Fight the Flu: Important Flu Facts for People With COPD
Last updated: August 2018
Flu season is fast approaching, and it's crucial for people with COPD to know how to fight the influenza (also known as "the flu") is a serious contagious illness that can lead to a hospital stay or even death. This is especially true for people who have COPD. The flu virus attacks your already compromised respiratory system and can lead to serious complications.
3 Best Actions to Fight the Flu
- Get your annual flu shot! The Centers for Disease Control (CDC, for short) recommends that everyone6 months of age and older get a flu vaccine by the end of October. A yearly flu vaccine is the first, best and most important step in protecting against the flu. People with chronic illnesses such as COPD and asthma, and adults older than age 65 are especially encouraged to get the flu shot.
- Take steps to stop the spread of germs. The flu is highly contagious, so people with COPD and their caregivers should do everything they can to avoid coming into contact with sick people during flu season. If you should get sick, cover your nose & mouth with a tissue when sneezing or coughing. Wash your hands often and thoroughly with warm water and soap.
- If you come down with the flu, call your doctor right away about getting on an antiviral medication. Prescription medicines are available that can treat the flu, provided you get on them within 24 hours of having flu symptoms. These antiviral medicines can make illness milder and shorten the time you are sick. They may also prevent serious complications.
You might think preventing and treating influenza is simple. Unfortunately, there are many misunderstandings about the flu vaccine. Keep reading to learn the facts about flu shots.
Do Flu Shots Really Work?
Yes! They do. The CDC reports that studies show that flu shots lower the risk of doctor visits due to flu by about 50% to 60%, when the viruses in the vaccine are like the ones spreading in the community. And good news! Flu vaccines this year have been updated to better match circulating flu viruses than in previous years.
We can not guarantee that getting a flu shot will prevent the flu for every person every year. You probably know someone (maybe yourself) who has gotten the flu even after having a flu shot. But, it's important to understand that people who get the flu shot are still likely to get less sick than people who do not.
The most important things that affect how well the flu shot works for you are:
- How well the flu vaccine matches the actual viruses circulating each season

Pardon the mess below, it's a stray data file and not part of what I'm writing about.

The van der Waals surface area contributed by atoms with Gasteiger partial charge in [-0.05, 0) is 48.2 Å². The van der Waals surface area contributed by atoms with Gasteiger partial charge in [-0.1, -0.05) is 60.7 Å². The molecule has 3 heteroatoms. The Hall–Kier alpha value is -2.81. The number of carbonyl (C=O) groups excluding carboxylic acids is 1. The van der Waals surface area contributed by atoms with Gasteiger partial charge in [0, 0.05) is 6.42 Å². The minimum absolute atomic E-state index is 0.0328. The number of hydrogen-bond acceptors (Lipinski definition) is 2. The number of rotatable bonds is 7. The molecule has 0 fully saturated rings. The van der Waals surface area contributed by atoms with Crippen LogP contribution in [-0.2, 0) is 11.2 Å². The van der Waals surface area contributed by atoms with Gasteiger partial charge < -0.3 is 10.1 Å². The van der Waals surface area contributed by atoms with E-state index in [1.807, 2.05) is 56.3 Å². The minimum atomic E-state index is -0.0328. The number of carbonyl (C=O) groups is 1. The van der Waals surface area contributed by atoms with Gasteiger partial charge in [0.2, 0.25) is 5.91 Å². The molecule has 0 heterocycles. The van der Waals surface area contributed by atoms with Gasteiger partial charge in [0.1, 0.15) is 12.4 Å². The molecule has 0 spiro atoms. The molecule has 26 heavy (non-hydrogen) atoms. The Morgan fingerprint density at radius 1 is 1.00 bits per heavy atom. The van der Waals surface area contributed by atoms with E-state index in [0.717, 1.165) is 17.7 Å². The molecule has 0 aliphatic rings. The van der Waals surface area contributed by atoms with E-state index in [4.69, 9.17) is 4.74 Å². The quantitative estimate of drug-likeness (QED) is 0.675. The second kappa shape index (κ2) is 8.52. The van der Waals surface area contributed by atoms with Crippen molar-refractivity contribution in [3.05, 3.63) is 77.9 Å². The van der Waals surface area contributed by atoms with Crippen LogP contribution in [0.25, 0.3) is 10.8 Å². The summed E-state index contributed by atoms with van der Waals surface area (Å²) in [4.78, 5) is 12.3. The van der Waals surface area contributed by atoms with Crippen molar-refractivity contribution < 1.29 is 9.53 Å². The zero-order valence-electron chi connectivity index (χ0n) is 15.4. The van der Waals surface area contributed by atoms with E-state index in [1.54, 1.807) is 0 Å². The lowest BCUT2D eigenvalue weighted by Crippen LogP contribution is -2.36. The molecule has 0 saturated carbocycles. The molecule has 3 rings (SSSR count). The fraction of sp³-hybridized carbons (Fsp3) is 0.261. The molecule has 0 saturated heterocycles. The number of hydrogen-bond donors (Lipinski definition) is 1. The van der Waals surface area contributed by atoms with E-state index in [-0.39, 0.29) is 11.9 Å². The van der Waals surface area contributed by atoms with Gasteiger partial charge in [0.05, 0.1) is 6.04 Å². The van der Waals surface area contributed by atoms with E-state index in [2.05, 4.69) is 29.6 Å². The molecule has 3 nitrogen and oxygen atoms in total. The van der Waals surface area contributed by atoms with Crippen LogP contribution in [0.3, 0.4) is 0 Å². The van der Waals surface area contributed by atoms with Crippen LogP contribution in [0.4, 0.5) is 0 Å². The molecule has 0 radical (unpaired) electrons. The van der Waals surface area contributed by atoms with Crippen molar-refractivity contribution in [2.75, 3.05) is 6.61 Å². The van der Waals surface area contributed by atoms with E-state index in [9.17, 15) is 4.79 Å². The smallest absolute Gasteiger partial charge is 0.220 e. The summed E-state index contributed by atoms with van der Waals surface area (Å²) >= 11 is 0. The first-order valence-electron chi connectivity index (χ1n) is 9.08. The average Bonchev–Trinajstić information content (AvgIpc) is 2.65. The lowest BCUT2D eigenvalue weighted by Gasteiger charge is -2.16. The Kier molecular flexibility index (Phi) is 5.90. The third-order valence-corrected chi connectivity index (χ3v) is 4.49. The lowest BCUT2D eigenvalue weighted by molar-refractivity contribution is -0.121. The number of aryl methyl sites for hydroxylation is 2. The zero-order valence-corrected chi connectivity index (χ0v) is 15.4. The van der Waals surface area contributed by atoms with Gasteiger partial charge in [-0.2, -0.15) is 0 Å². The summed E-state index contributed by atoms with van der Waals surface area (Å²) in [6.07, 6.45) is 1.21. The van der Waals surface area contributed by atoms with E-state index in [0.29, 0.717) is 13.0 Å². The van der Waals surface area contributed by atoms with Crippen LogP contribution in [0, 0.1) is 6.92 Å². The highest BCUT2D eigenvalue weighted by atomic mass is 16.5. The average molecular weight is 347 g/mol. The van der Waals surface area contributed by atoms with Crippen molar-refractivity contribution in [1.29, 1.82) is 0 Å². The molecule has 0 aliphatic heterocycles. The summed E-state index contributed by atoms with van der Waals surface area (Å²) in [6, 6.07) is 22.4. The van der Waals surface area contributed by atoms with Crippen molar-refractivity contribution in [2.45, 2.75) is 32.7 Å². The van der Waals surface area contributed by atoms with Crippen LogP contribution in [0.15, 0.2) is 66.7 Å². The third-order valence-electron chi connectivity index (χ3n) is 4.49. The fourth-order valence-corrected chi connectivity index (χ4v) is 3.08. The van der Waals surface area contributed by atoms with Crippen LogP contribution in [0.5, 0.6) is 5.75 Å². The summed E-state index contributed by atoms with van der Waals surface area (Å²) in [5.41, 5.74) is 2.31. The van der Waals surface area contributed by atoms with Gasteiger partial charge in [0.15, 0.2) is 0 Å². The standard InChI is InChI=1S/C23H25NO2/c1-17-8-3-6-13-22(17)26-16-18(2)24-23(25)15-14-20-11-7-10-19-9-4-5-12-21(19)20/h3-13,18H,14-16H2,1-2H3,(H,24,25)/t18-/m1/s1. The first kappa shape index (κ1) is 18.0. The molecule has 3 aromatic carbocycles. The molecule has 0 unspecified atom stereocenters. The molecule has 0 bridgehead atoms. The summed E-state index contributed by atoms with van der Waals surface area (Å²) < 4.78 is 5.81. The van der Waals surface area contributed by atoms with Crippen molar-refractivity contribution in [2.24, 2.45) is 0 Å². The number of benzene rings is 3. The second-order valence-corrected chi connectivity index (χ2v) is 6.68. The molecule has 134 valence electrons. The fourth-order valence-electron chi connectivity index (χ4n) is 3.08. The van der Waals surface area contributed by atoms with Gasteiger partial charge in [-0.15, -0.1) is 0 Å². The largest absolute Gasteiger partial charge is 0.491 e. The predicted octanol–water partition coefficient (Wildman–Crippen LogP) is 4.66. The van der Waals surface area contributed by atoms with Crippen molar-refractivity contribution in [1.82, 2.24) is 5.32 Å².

- Your age & health status; older people or those with weaker immune systems may not respond as well to the flu vaccine
Flu viruses change from year to year, so the vaccine is updated each year to fight the viruses research suggests will be most common each flu season. For that reason, you need to get a new flu shot every year. Even if the virus strains do remain the same 2 years in a row, your immunity declines over the year, so you need to be re-vaccinated each season.
When Should I Get the Flu Vaccine?
It's also important to get the flu shot by the end of October, if you can. Flu season usually peaks during January and February, but can begin as early as October, so early vaccination will give you the best protection. It can also last as long as May!
Keep in mind that it takes about two weeks after you get a flu shot for antibodies to develop in the body that will protect you. But, even if you don't get around to getting the flu shot as early as you should, don't skip it. As long as the flu viruses are circulating, it's not too late to get a flu shot!
There are various types of flu vaccine available, but for the 2017-2018 flu season, the CDC is recommending only the injectable type. They do not recommend the nasal spray vaccine this year.
Is the Flu Shot Safe?
Yes, despite what you may have heard, the flu shot is very safe, as long as you are not allergic to it. There can be mild side effects for a day or two after you get the shot. The most common side effects are soreness, redness, tenderness, or swelling at the injection site. Applying ice to the site can help provide relief. A few people may also have a low grade fever or mild aches for a brief time.
Putting up with these mild side effects is still better than catching the flu, especially if you have COPD!
You cannot catch the flu from a flu shot, because the vaccine is made from killed (or dead) versions of the virus.
Where Can You Get a Flu Shot?
People who have chronic illnesses will usually get their flu shots during a regular visit to their doctor in the fall. But, if this doesn't happen for you, there are many other choices. These days, most grocery stores, big box stores like Walmart and pharmacies offer flu shots.
If you want to stay as healthy as possible this fall and winter, then you need to get your yearly flu shot! Talk with your doctor about the best plan to make this happen for you. And if you should get sick with the flu anyway, then contact your doctor right away so that you can get on the antiviral flu medicine.
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